For the past four weeks here at the TORRO HQ we had an intern from Germany, Nils. It couldn't have been a better timing for us as we were launching our landing page and social media channels for the growing TORRO audience in Germany!
Nils was a great help and enthusiastically tackled every task that came his way. His sense of humour and interest in football also helped him easily fit in the team. We enjoyed getting to know Nils and he was keen to share his TORRO experience:
Internship as a German at TORRO
My name is Nils, I'm 21 years old and I come from Germany's Northwest to complete an internship for four weeks at TORRO. I love playing and watching football and of course I'm a big fan of Bayern Munich.
Currently I'm doing an apprenticeship in wholesale and foreign trade at a medium-sized family company with over 200 employees based in Nordhorn, which is near the border to Netherlands. As there was the opportunity to do this internship in England, I didn't have to think long, because I was always interested in this country with its language and culture.
To be honest, the biggest prejudice I had was that's raining the whole day and you can't leave the house without an umbrella. Closely followed by "all people went to the pub after work for a few drinks" - unfortunately it wasn't like that. They were just eating fish and chips and drinking tea. Moreover I have heard that they wouldn't work in such a formal way like we used to in Germany. And I thought the so called "Brexit" would be an omnipresent topic in conversations at work or at home.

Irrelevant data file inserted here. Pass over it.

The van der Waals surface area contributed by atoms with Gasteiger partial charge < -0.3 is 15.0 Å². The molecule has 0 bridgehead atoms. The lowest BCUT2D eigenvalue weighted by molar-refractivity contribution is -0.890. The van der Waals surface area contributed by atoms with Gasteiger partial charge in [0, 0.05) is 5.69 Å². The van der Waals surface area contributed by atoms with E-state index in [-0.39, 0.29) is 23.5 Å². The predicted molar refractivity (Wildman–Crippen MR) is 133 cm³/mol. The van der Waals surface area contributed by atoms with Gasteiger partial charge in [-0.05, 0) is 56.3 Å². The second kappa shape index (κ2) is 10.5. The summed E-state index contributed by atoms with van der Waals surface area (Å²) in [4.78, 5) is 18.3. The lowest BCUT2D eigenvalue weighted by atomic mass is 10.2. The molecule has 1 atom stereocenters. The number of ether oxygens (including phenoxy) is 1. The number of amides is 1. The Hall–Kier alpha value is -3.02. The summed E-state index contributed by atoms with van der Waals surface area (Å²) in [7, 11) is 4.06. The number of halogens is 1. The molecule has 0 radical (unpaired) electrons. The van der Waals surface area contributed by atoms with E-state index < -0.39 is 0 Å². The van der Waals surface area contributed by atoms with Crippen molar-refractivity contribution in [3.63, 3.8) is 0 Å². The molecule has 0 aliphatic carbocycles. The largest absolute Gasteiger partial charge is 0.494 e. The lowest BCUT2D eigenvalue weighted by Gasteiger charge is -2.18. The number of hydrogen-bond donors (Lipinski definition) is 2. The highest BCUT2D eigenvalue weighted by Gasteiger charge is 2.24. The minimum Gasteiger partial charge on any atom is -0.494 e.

Welcome to reality
Arrived on Sunday 6th of October at Newcastle Airport - getting off the plane - yes it was raining storms and it didn't stop until the next morning. So, the first prejudice had already been confirmed. But the next days and weeks I was positively surprised that the sun can shine here too. Maybe still a bit cold and windy but after all no rain anymore.
On Monday morning I've had a conversation with the two bosses of TORRO in a relaxed atmosphere so that I was feeling very comfortable to work here.
One offered me directly to address them with their first names, which I was not used to from Germany, but I really appreciated that. After being introduced to the team, I was directly integrated into a meeting by having the ideas about my tasks explained to me. I immediately felt the trust that was being brought to me.
My tasks were initially a lot of translation work, as a German homepage would be created as well as German social media channels, which I should keep up to date. It was quite interesting to see the social media channels from the point of view of a company because you get new impressions that you wouldn't notice when using your private account.
When I missed the right bus station on the second day and came in an hour and a half late, I didn't have to worry about them getting angry. Rather, we laughed together that I ended up at the coast instead.
The other weeks I was always integrated into meetings, where value was placed on my opinion, so I felt like a real TORRO employee, which I am not really used to from home. On Fridays, there was always a small gathering of all employees, where the week was briefly discussed and suggestions for improvement could be made. I've learned that communication is the key to success!
I was really surprised that I haven't heard anyone talking about the "Brexit" in three weeks, but people probably have other worries.
In general it can be said that apart from the weather, there are also big differences to Germany in working life. Above all the communication and the cooperation between work colleagues seems almost familiar, so you won't have any problems to adapt. In summary I can only recommend doing an internship abroad to anyone, especially if you have so much luck with the company and its employees like me.
A big thank you to the whole TORRO-Team, who took great care of me and supported me during the four weeks, special thanks to W. Johnson, who sent my mother a new leather case for her birthday.